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Doug I.
(idester) - MLife

Locale: MidAtlantic
Re: Re: Re: Self Sacrifice on 03/08/2011 12:28:24 MST Print View

Nick, you'd make a great PR man!

I don't mean to be anal ... well, perhaps in this instance, I do.....

If it would be immoral for you to let your wife die, even if it meant sacrificing yourself, then self sacrifice can't be "the most immoral concept of all." No matter how much spin you put on it, those two statements of yours quite simply and pretty completely contradict each other.

As it stands, what you really seem to be saying is "self sacrifice is immoral and terrible and causes bad breath, unless it makes you happy! Then it's okay!"

And that is one of the problems with blanket statements. Their threads start to fray upon questioning/closer examination.

jerry adams
(retiredjerry) - MLife

Locale: Oregon and Washington
re on 03/08/2011 13:00:25 MST Print View

That's the problem with philosophy, it doesn't take you anywhere

If I am taxed, and some of that money goes to helping someone that lost their job, it's good for everyone

It helps that person to get back on their feet and eventually become productive

I feel good because I'm helping someone out who needs it

Nick Gatel
(ngatel) - MLife

Locale: Southern California
Re: Re: Re: Re: Self Sacrifice on 03/08/2011 13:35:37 MST Print View

"I don't mean to be anal ... well, perhaps in this instance, I do....."

Doug,

I enjoy the conversation.

Lets start at the beginning, or shall I say a ranking of what is important.

#1 is the highest moral purpose of a man's life, the pursuit of his own happiness. This happiness must be rational.

To save my wife's life would not be an act of charity, it would be my own selfish reason... or for my own self-interest. Keep in mind that I am not sacricing my life, I am risking it. I maybe successful and we both live.

To intentionally sacrifice your life, when its highest noble purpose is self-interest (pursuit of happiness) would be immoral.

George Matthews
(gmatthews) - MLife
self-doubting monkeys on 03/08/2011 13:48:35 MST Print View

Here’s more evidence that monkeys can be rational actors just like us: a new study reports that monkeys can feel self-doubt and uncertainty, and then make a rational decision based on that information.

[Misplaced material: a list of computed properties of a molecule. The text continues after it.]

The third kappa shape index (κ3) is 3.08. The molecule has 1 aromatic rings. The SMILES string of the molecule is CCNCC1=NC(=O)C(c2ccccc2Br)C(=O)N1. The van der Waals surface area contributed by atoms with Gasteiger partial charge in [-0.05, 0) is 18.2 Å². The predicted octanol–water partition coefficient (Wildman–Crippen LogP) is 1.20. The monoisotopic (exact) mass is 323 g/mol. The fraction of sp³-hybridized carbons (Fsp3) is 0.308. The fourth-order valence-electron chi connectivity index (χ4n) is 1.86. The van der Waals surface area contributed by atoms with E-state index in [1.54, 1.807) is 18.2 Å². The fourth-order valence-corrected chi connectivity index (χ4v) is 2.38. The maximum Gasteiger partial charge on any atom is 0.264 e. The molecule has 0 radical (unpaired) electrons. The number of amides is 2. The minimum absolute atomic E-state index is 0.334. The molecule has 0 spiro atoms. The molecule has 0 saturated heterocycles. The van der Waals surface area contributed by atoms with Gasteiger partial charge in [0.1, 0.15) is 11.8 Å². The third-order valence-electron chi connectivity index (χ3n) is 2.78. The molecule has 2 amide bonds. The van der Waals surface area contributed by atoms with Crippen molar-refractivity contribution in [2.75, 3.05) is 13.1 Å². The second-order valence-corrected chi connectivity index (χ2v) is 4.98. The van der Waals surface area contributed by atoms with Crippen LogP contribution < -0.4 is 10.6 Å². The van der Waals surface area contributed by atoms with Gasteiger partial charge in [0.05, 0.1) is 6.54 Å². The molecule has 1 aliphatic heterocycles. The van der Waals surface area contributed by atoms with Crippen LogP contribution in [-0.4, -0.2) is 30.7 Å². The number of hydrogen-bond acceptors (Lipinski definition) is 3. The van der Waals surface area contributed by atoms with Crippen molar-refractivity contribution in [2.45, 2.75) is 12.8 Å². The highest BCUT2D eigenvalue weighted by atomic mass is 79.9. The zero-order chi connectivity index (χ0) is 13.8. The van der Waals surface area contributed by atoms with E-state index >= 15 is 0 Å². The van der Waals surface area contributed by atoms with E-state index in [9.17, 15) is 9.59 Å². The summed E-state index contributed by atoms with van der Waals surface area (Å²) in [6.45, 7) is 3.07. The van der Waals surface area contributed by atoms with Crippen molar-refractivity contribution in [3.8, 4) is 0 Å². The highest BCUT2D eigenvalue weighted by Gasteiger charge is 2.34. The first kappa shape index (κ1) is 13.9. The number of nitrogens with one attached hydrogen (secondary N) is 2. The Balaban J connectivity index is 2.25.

Knowing when you don't know

http://www.freakonomicsmedia.com/2011/03/08/self-doubting-monkeys/


THE STUDY

http://news.bbc.co.uk/earth/hi/earth_news/newsid_9401000/9401945.stm

Nick Gatel
(ngatel) - MLife

Locale: Southern California
Re: re on 03/08/2011 14:35:13 MST Print View

Jerry,

Don't take this personally, but helping someone does not make me feel good. My self-esteem does not require the extending of charity.

If I am taxed to help someone, then the efforts of my work were taken away without my consent. If I deny myself material things, so I can be financially independent, then why should I help support someone who did not save enough money to get through difficult times?

So let me ask a question...

Does anyone think it is appropriate for a poor person to live in an apartment or house that only has cement floors? Is it too much to ask that they have carpet or some other flooring material?

11 years ago, a tenant completely destroyed my house in Palm Springs to the tune of 10's of thousands of dollars. The house was totally uninhabitable, and the cost to make it minimally inhabitable was probably at least $20,000. Now, who's fault was this? Mine, for not finding a good tenant. Even more interesting is the fact that the tenant, a drunken idiot, was not renting legally. His daughter and ex son-in-law were the legal tenants. Unknown to me (because I was living in another state), they got divorced and could not pay the rent, so she sub-letted it to the drunk. I had 3 courses of action:

1. Sue the drunk, who had no money, no job, and no future.

2. Sue the now struggling single mom, who could not pay her bills as it was.

3. Learn my lesson and move on.

I chose the latter. And completely gutted the house in May of 2000. The 'gutting' included one year of trash that had been stored in the garage, because the disposal company suspended service for non-payment.

Now fast forward to today. My wife and I make pretty good money. And the first thing we do each payday is pay ourselves; that is we invest as much money as possible, so we do not have to rely on the charity of others in case of hardship. The amount we invest is based on a budget, that meets our financial goals. I will tell you that the yearly investment exceeds the medium income in the US.

After we pay ourselves, and all the taxes, there is not a ton of money left over. But enough to live well and enjoy our lives.

No, we are not lucky to have well paying jobs. Both of us have known poverty. And neither of us has ever accepted charity or government benefits. But we were willing to work harder, longer, and smarter than most people so we could get to the place where we are.